When you think of chocolate, what do you think of? A chocolate bar? Chocolate fudge on an ice cream sundae, chocolate M&Ms? Like most, these are the common sugary-sweet items that come to mind. Many, if not most chocolate lovers don’t even know where this confectionery treat derives from. Here is a fun, brief, history of chocolate.
Who would have thought chocolate began as a sugar-less beverage?
Chocolate was first consumed as a bitter, fermented beverage, produced by Mesoamericans as early as 1900 B.C. These beverages were made of ground-roasted, cacao beans that turned into a paste, mixed with water, vanilla, chili peppers and other spices. This drink was far from what we know as hot chocolate today.
In 1519, the Europeans first discovered the cacao bean in the Aztec. In the mid-1500s, it
quickly became a luxury good available only to the royal and catholic societies.
In the 1600s, chocolate became available in London in specialty cafes and shops. By the 1700s, the French marketed the ever-popular “bonbons,” delicious, little bite-sized chocolate treats. During this same time, baker’s chocolate, a bitter, unsweetened chocolate used to add flavor to recipes was founded.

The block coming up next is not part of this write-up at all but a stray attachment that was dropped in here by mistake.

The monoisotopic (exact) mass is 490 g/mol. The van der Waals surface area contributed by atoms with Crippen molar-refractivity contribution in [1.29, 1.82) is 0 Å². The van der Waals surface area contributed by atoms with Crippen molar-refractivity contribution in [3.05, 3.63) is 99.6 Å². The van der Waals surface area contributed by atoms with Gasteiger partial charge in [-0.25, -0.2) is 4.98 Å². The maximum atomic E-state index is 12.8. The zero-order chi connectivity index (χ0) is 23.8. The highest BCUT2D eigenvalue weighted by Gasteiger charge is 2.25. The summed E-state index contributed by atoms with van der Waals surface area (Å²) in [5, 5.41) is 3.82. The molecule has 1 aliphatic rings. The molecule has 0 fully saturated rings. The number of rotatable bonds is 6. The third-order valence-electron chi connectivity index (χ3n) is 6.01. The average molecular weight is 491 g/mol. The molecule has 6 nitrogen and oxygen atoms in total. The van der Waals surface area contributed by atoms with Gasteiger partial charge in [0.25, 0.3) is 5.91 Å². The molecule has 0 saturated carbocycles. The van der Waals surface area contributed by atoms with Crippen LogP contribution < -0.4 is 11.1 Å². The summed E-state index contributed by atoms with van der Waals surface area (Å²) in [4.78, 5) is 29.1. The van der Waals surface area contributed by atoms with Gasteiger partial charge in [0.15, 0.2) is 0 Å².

In 1828 in Amsterdam, Coenraad van Houten pioneered the process of grinding cocoa beans, producing a tasty chocolate powder. We have him to thank for hot chocolate!
In 1831, John Cadbury, of the signature Cadbury Dairy Milk bar, opened the first Cadbury factory in England. In 1868, their signature boxes of chocolate candies were marketed.
Then in 1847, British chocolate company, J.S. Fry & Sons created the first solid chocolate bar, made of cocoa powder, cocoa butter, and sugar.
In 1879, Rodolphe Lindt, of Lindt Chocolate, invented a machine that improved the texture and taste of chocolate. These advances made mass production possible.
In 1905, Hershey began mass-producing their signature chocolate bars. Soon after in 1907, the iconic Hershey Kisses were founded.
Between 1920 and 1930, popular American candy bars were introduced, including Butterfinger, Snickers, Baby Ruth, and Milky Way.
Americans consume 2.8 billion pounds of chocolate each year. That’s over 11 pounds per person! It goes without saying that we are a chocolate-crazed country… and for good reason! Chocolate seems to magically go hand in hand with so many other food items: peanut butter, ice cream, cakes, cookies, and even bacon! What’s your favorite chocolate delight? If you’d like to learn more about our sweet treats or order some of our tasty gifts, simply contact us!